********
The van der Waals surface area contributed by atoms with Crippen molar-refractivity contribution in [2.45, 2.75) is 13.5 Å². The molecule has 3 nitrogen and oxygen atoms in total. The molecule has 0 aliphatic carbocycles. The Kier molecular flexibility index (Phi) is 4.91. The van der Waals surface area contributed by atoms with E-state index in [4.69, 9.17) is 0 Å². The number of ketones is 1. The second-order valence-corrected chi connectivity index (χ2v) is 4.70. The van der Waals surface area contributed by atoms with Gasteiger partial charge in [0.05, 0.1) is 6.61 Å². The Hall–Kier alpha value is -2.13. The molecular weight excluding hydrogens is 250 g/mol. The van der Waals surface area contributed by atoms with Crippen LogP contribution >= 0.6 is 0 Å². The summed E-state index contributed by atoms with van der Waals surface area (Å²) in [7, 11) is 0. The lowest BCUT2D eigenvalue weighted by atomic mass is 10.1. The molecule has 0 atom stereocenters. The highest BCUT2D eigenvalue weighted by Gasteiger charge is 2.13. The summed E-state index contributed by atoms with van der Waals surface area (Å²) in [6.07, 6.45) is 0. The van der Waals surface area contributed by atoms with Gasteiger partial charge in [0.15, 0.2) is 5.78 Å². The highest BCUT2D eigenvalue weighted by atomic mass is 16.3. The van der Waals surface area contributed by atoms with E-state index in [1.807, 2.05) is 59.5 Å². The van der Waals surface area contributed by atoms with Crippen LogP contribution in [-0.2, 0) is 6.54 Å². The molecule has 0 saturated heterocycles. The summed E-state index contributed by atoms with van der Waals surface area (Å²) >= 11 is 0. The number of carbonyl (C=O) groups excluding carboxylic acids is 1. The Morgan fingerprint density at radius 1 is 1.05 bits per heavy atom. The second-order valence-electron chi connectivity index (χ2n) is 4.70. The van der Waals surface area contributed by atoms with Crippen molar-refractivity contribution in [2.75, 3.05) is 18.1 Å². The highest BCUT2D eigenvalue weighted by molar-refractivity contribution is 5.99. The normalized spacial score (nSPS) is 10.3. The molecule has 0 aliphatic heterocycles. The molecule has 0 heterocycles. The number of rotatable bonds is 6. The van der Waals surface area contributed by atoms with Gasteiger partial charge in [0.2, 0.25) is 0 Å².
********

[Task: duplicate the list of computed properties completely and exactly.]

The van der Waals surface area contributed by atoms with Crippen molar-refractivity contribution in [2.45, 2.75) is 13.5 Å². The molecule has 3 nitrogen and oxygen atoms in total. The molecule has 0 aliphatic carbocycles. The Kier molecular flexibility index (Phi) is 4.91. The van der Waals surface area contributed by atoms with E-state index in [4.69, 9.17) is 0 Å². The number of ketones is 1. The second-order valence-corrected chi connectivity index (χ2v) is 4.70. The van der Waals surface area contributed by atoms with Gasteiger partial charge in [0.05, 0.1) is 6.61 Å². The Hall–Kier alpha value is -2.13. The molecular weight excluding hydrogens is 250 g/mol. The van der Waals surface area contributed by atoms with Crippen LogP contribution >= 0.6 is 0 Å². The summed E-state index contributed by atoms with van der Waals surface area (Å²) in [7, 11) is 0. The lowest BCUT2D eigenvalue weighted by atomic mass is 10.1. The molecule has 0 atom stereocenters. The highest BCUT2D eigenvalue weighted by Gasteiger charge is 2.13. The summed E-state index contributed by atoms with van der Waals surface area (Å²) in [6.07, 6.45) is 0. The van der Waals surface area contributed by atoms with Gasteiger partial charge in [0.15, 0.2) is 5.78 Å². The highest BCUT2D eigenvalue weighted by atomic mass is 16.3. The van der Waals surface area contributed by atoms with E-state index in [1.807, 2.05) is 59.5 Å². The van der Waals surface area contributed by atoms with Crippen LogP contribution in [-0.2, 0) is 6.54 Å². The molecule has 0 saturated heterocycles. The summed E-state index contributed by atoms with van der Waals surface area (Å²) >= 11 is 0. The number of carbonyl (C=O) groups excluding carboxylic acids is 1. The Morgan fingerprint density at radius 1 is 1.05 bits per heavy atom. The second-order valence-electron chi connectivity index (χ2n) is 4.70. The van der Waals surface area contributed by atoms with Crippen molar-refractivity contribution in [2.75, 3.05) is 18.1 Å². The highest BCUT2D eigenvalue weighted by molar-refractivity contribution is 5.99. The normalized spacial score (nSPS) is 10.3. The molecule has 0 aliphatic heterocycles. The molecule has 0 heterocycles. The number of rotatable bonds is 6. The van der Waals surface area contributed by atoms with Gasteiger partial charge in [0.2, 0.25) is 0 Å².